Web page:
Business? It's never been better, says Costa cruise line boss Pier Luigi Foschi
CEO tells Simon Calder he is optimistic as stricken vessel's sister ship launched
Simon Calder’s career in travel started at Gatwick Airport, where he cleaned aircraft for Laker Airways and later worked as a security officer. He became The Independent’s Travel Correspondent in 1994, and is known as “the Man Who Pays His Way” because he does not accept free travel facilities. He writes across the Independent titles, as well as for the Evening Standard.
Tuesday 08 May 2012
Only four months after the shipwreck of the Costa Concordia off the coast of Italy, the company's chief executive has made a remarkable claim: that confidence has already returned and that bookings are ahead of forecasts.
Pier Luigi Foschi told The Independent that after a "pause" in sales immediately after the loss, the company is prospering. He also rejected predictions of the cruise line's decline. But senior travel industry figures in the UK immediately questioned his optimism.
Thirty-two people died, and more than 4,000 passengers and crew abandoned ship, when the Concordia struck a rock off the Tuscan island of Giglio on 13 January. Two more people are missing. Recovery and clean-up operations will continue for several months.
The vessel's master, Captain Francesco Schettino, is under house arrest; he faces criminal charges including manslaughter and abandoning the ship as she began to sink, before the passengers had been evacuated.
In the wake of the Concordia shipwreck, bookings across the cruise business slumped. But Mr Foschi said: "Starting from the middle of March we resumed our marketing activity. Bookings now are higher than we forecast, and higher than they were a year ago. The [customers] who knew us in the past have been loyal."
He was speaking in Venice, after Costa Cruises took delivery of the latest addition to the fleet. The Fascinosa is a sister ship to Concordia, carrying a similar number of passengers. Fascinosa's maiden voyage sails from Venice on Friday to Croatia, Greece, Turkey and Israel. Seven new safety procedures have been introduced to address the shortcomings exposed by the loss of the Concordia.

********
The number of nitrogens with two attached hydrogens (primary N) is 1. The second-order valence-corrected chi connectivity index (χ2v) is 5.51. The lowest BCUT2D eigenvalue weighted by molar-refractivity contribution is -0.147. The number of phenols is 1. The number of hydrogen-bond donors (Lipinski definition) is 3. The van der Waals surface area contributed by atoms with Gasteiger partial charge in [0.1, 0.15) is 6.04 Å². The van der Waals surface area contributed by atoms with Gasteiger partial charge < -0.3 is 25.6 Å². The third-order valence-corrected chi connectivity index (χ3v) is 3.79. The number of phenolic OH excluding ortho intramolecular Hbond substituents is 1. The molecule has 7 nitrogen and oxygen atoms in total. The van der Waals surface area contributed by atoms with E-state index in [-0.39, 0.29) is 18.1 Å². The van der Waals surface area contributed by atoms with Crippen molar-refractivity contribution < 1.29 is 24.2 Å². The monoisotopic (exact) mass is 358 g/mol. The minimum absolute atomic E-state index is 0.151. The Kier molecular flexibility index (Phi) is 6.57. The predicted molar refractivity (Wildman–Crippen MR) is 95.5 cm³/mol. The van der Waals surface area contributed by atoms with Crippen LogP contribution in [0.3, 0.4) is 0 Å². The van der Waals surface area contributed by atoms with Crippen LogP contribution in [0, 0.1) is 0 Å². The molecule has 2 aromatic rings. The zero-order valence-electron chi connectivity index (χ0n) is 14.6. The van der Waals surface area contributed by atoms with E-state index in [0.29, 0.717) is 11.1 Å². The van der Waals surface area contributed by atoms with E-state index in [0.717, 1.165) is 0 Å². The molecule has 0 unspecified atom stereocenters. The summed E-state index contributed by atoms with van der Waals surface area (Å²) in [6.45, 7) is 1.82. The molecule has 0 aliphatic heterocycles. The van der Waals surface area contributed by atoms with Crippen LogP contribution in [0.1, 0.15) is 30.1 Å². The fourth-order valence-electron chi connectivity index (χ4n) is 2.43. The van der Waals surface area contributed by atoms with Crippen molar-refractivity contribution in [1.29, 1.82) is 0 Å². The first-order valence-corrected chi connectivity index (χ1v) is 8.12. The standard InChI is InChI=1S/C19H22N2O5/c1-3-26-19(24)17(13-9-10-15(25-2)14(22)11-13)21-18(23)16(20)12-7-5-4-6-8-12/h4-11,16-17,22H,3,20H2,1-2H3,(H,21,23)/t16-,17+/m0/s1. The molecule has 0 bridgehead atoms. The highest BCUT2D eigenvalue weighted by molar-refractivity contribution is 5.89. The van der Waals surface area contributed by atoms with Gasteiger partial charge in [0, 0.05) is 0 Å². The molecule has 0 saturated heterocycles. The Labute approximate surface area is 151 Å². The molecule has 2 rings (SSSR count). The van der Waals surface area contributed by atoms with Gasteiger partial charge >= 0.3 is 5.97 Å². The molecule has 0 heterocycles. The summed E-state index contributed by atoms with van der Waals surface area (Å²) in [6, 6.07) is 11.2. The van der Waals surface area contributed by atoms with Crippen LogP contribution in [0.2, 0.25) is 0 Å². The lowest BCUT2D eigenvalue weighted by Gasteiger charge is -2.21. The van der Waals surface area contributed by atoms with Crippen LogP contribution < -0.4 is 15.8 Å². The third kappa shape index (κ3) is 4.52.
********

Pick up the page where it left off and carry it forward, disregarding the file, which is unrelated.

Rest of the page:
The new ship is fitted with a system to alert shore-based officials to any deviation from the proposed course. Officers on the bridge are empowered to question the captain's instructions. Many Concordia passengers who had to abandon ship at night had not received a safety briefing. "Guest emergency training procedures" will now begin on shore.
Mr Foschi said that the impact of the Concordia sinking varied sharply from one market to another: "In Italy there has been no loss of confidence in Costa. France has been good to us. In Germany there was a pause but it's picking up again." Addressing British travellers, he said: "Come with confidence. This was a single, tragic accident unfortunately due to human error."
Stephen Bath, managing director of Bath Travel and former president of Abta, questioned Mr Foschi's optimism about forward bookings: "They've had some rotten luck. This ship dominated the headlines in the UK for three weeks. In Spain, or Italy, the news must have had even more impact."
He described the post of marketing manager for Costa as "the most uphill job in travel. The brand name must be shot to pieces."
Costa Cruises is Europe's biggest cruise line – larger than P&O Cruises and Cunard combined. All three are part of Carnival, the world's leading cruise conglomerate.
Some cruise specialists in the UK have reported sluggish sales, with passengers booking late and waiting for bargains. While the customary starting point for pricing a cruise on a good-quality ship has been £100 per person per night, prices have fallen sharply. One cruise agent said: "The magic number for a 14-night cruise is now £999." This corresponds to £71 per person per night, although many passengers will pay more for higher-grade cabins. Mr Foschi said: "We are very confident – we are seeing encouraging signs."
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